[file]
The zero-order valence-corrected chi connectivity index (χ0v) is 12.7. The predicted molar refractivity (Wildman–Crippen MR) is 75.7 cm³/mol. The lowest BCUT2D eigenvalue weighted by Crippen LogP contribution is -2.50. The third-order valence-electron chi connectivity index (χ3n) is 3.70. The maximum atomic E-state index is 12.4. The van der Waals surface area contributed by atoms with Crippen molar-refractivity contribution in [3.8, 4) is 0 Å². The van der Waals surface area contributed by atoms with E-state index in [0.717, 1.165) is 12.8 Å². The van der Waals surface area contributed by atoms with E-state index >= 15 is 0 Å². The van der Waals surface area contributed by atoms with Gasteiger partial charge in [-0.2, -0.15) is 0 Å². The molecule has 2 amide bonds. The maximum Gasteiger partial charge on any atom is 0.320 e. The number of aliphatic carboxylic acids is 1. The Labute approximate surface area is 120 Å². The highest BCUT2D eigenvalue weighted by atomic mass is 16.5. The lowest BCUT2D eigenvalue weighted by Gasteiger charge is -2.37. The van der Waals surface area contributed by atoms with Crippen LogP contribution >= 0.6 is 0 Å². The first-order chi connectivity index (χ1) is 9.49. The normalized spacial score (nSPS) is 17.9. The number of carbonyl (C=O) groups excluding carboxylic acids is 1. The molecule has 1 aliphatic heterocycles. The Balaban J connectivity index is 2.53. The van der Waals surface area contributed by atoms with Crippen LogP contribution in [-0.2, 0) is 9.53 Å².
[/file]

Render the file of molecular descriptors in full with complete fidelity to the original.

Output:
The zero-order valence-corrected chi connectivity index (χ0v) is 12.7. The predicted molar refractivity (Wildman–Crippen MR) is 75.7 cm³/mol. The lowest BCUT2D eigenvalue weighted by Crippen LogP contribution is -2.50. The third-order valence-electron chi connectivity index (χ3n) is 3.70. The maximum atomic E-state index is 12.4. The van der Waals surface area contributed by atoms with Crippen molar-refractivity contribution in [3.8, 4) is 0 Å². The van der Waals surface area contributed by atoms with E-state index in [0.717, 1.165) is 12.8 Å². The van der Waals surface area contributed by atoms with E-state index >= 15 is 0 Å². The van der Waals surface area contributed by atoms with Gasteiger partial charge in [-0.2, -0.15) is 0 Å². The molecule has 2 amide bonds. The maximum Gasteiger partial charge on any atom is 0.320 e. The number of aliphatic carboxylic acids is 1. The Labute approximate surface area is 120 Å². The highest BCUT2D eigenvalue weighted by atomic mass is 16.5. The lowest BCUT2D eigenvalue weighted by Gasteiger charge is -2.37. The van der Waals surface area contributed by atoms with Crippen LogP contribution >= 0.6 is 0 Å². The first-order chi connectivity index (χ1) is 9.49. The normalized spacial score (nSPS) is 17.9. The number of carbonyl (C=O) groups excluding carboxylic acids is 1. The molecule has 1 aliphatic heterocycles. The Balaban J connectivity index is 2.53. The van der Waals surface area contributed by atoms with Crippen LogP contribution in [-0.2, 0) is 9.53 Å².